One also hopes that the literary, visual and performing artists in South Africa will use their work to raise awareness among South Africans and the peoples of the world about the situation in the DRC. — Mphutlane wa Bofelo
Have you been affected by a cellphone mast? If not, you soon will be.
I have first-hand experience of how flawed the cellphone mast application process is. The system is a sham and the odds are stacked against citizens. Cellphone companies use their huge resources to fight drawn-out legal battles until the objectors are too exhausted to continue.
The health concerns related to cell masts are fobbed off. This is because the World Health Organisation relies on the International Commission on Non-Ionising Radiation Protection, a cellphone industry-loyal nongovernmental organisation, to decide on the harm from electromagnetic fields.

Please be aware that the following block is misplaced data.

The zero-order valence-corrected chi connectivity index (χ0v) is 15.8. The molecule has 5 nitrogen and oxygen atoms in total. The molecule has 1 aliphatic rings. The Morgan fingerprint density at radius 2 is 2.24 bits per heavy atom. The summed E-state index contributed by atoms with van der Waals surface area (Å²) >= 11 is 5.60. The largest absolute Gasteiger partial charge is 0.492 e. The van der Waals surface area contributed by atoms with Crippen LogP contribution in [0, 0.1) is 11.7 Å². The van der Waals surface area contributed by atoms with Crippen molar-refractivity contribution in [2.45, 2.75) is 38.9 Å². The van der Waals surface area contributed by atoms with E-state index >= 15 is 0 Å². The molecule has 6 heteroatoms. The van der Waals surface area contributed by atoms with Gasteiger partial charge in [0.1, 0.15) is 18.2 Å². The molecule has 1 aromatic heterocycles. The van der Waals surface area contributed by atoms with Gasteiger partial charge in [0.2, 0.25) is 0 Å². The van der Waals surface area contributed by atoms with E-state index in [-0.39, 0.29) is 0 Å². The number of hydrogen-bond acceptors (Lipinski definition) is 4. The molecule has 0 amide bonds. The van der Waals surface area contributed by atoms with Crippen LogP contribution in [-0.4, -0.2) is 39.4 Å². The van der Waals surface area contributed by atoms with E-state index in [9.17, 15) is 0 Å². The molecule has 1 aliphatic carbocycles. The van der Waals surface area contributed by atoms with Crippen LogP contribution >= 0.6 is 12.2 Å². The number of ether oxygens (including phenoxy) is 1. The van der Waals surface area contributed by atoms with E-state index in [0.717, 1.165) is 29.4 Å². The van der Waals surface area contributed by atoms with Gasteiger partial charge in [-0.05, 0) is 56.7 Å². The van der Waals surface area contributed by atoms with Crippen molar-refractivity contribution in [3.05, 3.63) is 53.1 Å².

They are more interested in shielding the industry from criticism than they are with the health of citizens. They make the claim that “there is no research that proves any known adverse health effect” — and cellphone companies simply repeat this mantra. This is despite many scientists warning that their research proves the opposite.
We need to fight this collectively and share expertise. As a large enough group, we can influence and hold our elected officials to account. If you share my concerns, please visit naacm.co.za and register. — Derek Main, cofounder of the National Alliance Against Cell Masts